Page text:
SANFORD, Florida -
"I think, for whatever reason, Zimmerman profiled him," said the teen's father Tuesday night, referring to the shooter, George Zimmerman. "And then, even worse, I think the police profiled Trayvon Martin."
The parents, in an appearance on "AC 360," reiterated that the Sanford, Florida, police investigation had been "botched from the beginning."
"I don't think he was (not) charged because they were trying to protect him," Martin's mother, Sybrina Fulton, said of Zimmerman. "They didn't understand how serious this was. They didn't understand the value of my son's life."
Martin's killing has touched a nerve across the nation, sparking calls for justice and Zimmerman's prosecution.
But there also is support for Zimmerman from an unlikely source: an African-American friend, who says he has endured his share of unfair characterizations because of his race.
On Tuesday, Joe Oliver -- a former CNN anchor who now works at WESH-TV in Orlando -- defended his friend, saying he's no racist.
"I understand completely the fear and anger that's out there over this case. If I didn't know George Zimmerman, I'd be right out there, too," said Oliver.
"But I do know George, and I do know that portrayal that young black men have had. I've experienced that growing up. I get that. I understand that, but in this one spark incident, that wasn't the case. Race had nothing to do with it."
A special prosecutor assigned to investigate the case said the "political outcry" is making her job difficult.
"Any time there is a misunderstanding of the process, based on what we are required to do under Florida law, it does make our job more difficult," said prosecutor Angela Corey.
Florida's law allows the use of deadly force anywhere a person feels a reasonable fear of death or serious injury and has been cited in a number of justifiable homicide cases in Florida.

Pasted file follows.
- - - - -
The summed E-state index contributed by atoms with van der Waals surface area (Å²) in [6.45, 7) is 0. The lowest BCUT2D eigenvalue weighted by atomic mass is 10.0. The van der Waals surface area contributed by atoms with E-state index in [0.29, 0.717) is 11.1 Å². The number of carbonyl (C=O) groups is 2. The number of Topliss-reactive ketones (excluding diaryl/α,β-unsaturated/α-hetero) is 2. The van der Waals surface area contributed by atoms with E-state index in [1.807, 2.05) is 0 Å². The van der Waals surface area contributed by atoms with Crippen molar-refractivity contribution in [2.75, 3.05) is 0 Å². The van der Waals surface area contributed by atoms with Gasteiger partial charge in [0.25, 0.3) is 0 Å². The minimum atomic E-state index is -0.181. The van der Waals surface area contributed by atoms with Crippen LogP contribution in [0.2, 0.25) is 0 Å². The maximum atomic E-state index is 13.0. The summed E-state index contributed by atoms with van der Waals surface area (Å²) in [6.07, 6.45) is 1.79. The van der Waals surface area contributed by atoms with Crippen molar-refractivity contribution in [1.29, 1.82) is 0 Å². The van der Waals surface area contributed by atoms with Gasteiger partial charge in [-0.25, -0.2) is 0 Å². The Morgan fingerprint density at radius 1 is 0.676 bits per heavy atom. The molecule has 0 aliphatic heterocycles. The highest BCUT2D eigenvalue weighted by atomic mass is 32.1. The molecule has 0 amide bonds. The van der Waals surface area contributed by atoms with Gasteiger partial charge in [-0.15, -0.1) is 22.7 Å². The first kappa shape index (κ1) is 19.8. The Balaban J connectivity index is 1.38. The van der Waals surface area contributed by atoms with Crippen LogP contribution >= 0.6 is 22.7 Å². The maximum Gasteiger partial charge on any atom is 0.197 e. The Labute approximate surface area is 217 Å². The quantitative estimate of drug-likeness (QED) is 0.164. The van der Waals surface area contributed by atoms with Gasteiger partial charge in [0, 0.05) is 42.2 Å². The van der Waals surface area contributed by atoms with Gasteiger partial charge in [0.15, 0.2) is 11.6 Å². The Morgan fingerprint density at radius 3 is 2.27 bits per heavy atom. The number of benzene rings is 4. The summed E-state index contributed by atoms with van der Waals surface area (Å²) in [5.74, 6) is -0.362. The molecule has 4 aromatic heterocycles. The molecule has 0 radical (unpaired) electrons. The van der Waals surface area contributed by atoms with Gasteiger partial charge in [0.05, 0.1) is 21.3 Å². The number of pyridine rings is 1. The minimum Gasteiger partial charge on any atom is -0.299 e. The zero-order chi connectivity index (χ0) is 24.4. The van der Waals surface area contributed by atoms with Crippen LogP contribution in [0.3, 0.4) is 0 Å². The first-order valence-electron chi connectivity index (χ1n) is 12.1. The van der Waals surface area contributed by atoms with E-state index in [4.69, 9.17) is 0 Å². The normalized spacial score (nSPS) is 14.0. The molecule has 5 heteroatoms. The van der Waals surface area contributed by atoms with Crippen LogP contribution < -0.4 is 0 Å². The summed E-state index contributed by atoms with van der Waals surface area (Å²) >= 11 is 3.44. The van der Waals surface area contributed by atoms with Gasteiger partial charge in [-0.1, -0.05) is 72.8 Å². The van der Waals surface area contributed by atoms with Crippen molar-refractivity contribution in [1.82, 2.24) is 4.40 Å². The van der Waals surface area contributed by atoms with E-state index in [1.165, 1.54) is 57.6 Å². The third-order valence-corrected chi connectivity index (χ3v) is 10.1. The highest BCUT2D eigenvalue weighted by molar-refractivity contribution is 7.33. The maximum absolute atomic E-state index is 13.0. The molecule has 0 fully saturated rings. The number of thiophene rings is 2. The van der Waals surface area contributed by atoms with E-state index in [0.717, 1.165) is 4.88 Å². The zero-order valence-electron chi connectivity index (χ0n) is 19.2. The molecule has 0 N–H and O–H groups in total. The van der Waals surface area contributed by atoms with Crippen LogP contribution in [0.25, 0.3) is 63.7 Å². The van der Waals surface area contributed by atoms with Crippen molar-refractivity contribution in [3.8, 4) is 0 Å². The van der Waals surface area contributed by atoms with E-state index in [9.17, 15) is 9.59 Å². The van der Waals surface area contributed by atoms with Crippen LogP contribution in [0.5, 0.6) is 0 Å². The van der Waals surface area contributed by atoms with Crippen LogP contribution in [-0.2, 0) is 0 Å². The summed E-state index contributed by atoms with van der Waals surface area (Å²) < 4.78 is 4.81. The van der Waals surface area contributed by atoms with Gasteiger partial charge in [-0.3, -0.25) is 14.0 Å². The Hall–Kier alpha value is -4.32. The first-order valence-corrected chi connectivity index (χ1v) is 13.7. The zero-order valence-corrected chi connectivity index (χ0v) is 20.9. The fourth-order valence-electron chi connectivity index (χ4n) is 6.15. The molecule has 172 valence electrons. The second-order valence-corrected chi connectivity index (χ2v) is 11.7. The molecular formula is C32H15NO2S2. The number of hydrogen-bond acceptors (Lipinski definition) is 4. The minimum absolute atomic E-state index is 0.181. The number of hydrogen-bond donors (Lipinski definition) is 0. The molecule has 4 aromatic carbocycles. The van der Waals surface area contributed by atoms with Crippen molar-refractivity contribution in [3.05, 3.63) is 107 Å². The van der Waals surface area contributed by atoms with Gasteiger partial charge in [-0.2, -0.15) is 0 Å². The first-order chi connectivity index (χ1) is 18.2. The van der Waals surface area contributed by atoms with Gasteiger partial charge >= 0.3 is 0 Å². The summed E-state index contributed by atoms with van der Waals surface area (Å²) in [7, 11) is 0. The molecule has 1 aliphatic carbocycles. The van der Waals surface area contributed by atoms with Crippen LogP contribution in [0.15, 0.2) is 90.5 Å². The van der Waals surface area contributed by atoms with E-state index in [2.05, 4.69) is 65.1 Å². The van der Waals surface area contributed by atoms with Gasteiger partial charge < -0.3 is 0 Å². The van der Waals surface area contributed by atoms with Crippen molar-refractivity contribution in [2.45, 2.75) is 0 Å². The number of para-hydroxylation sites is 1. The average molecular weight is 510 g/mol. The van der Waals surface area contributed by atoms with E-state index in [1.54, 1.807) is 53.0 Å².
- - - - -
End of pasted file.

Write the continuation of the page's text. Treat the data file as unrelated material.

But as more and more information surfaces, the picture of what happened the night of February 26 becomes more complicated.
There is Zimmerman's account as told to police. There are 911 calls with neighbors saying they had heard hearing screams -- though it wasn't clear whether they came from Zimmerman or Martin.
There are neighbors who have gone on television, but not to the authorities, recounting what they saw.
"We believe there may have been one person who saw something," Corey said. "We believe there are a lot of what we call ear-witnesses. My lawyers are trying to track those people down."
Martin was returning to his father's fiancee's house after buying Skittles candy and a can of iced tea from a nearby convenience store. He had on a hoodie.
Zimmerman called police to report a suspicious person and, despite being told by a dispatcher he didn't need to get out of his car, did so.
According to the version of events police apparently gave to Martin's parents, the teen then approached Zimmerman and asked "did he have a problem," Fulton said.
"Zimmerman told him 'No,' and Trayvon supposedly said, 'Well now you do, homey,'" she said, recounting what officers told her.
"And Zimmerman was supposedly reaching into his pocket for his cell phone. At that point, Trayvon punched him. And the scuffle ensued -- which again, knowing Trayvon -- those are not the words of Trayvon. Trayvon is not confrontational. He would only be trying to get home."
Zimmerman was questioned in the shooting but has not been charged because, police said, they did not have evidence to contradict his account.
Corey said investigators would look into the allegations that Zimmerman uttered a racial slur on the phone with police just before the shooting.
CNN enhanced the sound of the 911 call, and several members of CNN's editorial staff reviewed the tape but could reach no consensus on whether Zimmerman used a slur.
Benjamin Crump, the Martin family attorney, said the teen's girlfriend was on the phone with him just before the shooting and that "completely blows Zimmerman's absurd self-defense claim out of the water."
While authorities continue to sort out the facts, coast-to-coast protests have taken place almost daily in recent days. And the hoodie has become a symbol of the public outcry.
Norma Valdez of Wauwatosa, Wisconsin, donned a hoodie with "I see dumb people" printed across the front in a statement of solidarity.
"I thought over the weekend how mad I was and wanted to show Trayvon and his family I stand with them," she said. "I can't believe in our day and time people are still perceiving our youth as trouble makers ... I find it hard to believe race wasn't a factor."
Terrence Robinson attended a pair of rallies over the weekend in Chicago, wearing a plain grey hoodie.
"The reason I marched for Trayvon Martin was because I was tired of